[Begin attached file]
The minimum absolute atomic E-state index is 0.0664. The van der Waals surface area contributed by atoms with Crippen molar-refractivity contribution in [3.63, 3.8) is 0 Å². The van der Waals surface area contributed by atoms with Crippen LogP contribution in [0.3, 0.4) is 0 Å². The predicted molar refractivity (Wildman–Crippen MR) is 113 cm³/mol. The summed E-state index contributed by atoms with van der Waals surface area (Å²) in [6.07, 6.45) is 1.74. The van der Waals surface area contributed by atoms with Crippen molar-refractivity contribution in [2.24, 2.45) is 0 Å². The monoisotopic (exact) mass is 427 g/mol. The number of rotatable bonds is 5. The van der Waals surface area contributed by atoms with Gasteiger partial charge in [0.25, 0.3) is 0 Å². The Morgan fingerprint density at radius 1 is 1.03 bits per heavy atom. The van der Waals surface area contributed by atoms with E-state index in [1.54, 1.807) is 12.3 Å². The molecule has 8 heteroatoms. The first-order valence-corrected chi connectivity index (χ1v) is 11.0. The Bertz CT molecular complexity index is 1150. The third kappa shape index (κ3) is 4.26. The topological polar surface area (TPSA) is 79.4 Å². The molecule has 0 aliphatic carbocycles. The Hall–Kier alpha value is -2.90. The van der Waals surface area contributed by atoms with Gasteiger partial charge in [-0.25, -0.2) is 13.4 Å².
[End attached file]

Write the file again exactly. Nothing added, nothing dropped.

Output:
The minimum absolute atomic E-state index is 0.0664. The van der Waals surface area contributed by atoms with Crippen molar-refractivity contribution in [3.63, 3.8) is 0 Å². The van der Waals surface area contributed by atoms with Crippen LogP contribution in [0.3, 0.4) is 0 Å². The predicted molar refractivity (Wildman–Crippen MR) is 113 cm³/mol. The summed E-state index contributed by atoms with van der Waals surface area (Å²) in [6.07, 6.45) is 1.74. The van der Waals surface area contributed by atoms with Crippen molar-refractivity contribution in [2.24, 2.45) is 0 Å². The monoisotopic (exact) mass is 427 g/mol. The number of rotatable bonds is 5. The van der Waals surface area contributed by atoms with Gasteiger partial charge in [0.25, 0.3) is 0 Å². The Morgan fingerprint density at radius 1 is 1.03 bits per heavy atom. The van der Waals surface area contributed by atoms with E-state index in [1.54, 1.807) is 12.3 Å². The molecule has 8 heteroatoms. The first-order valence-corrected chi connectivity index (χ1v) is 11.0. The Bertz CT molecular complexity index is 1150. The third kappa shape index (κ3) is 4.26. The topological polar surface area (TPSA) is 79.4 Å². The molecule has 0 aliphatic carbocycles. The Hall–Kier alpha value is -2.90. The van der Waals surface area contributed by atoms with Gasteiger partial charge in [-0.25, -0.2) is 13.4 Å².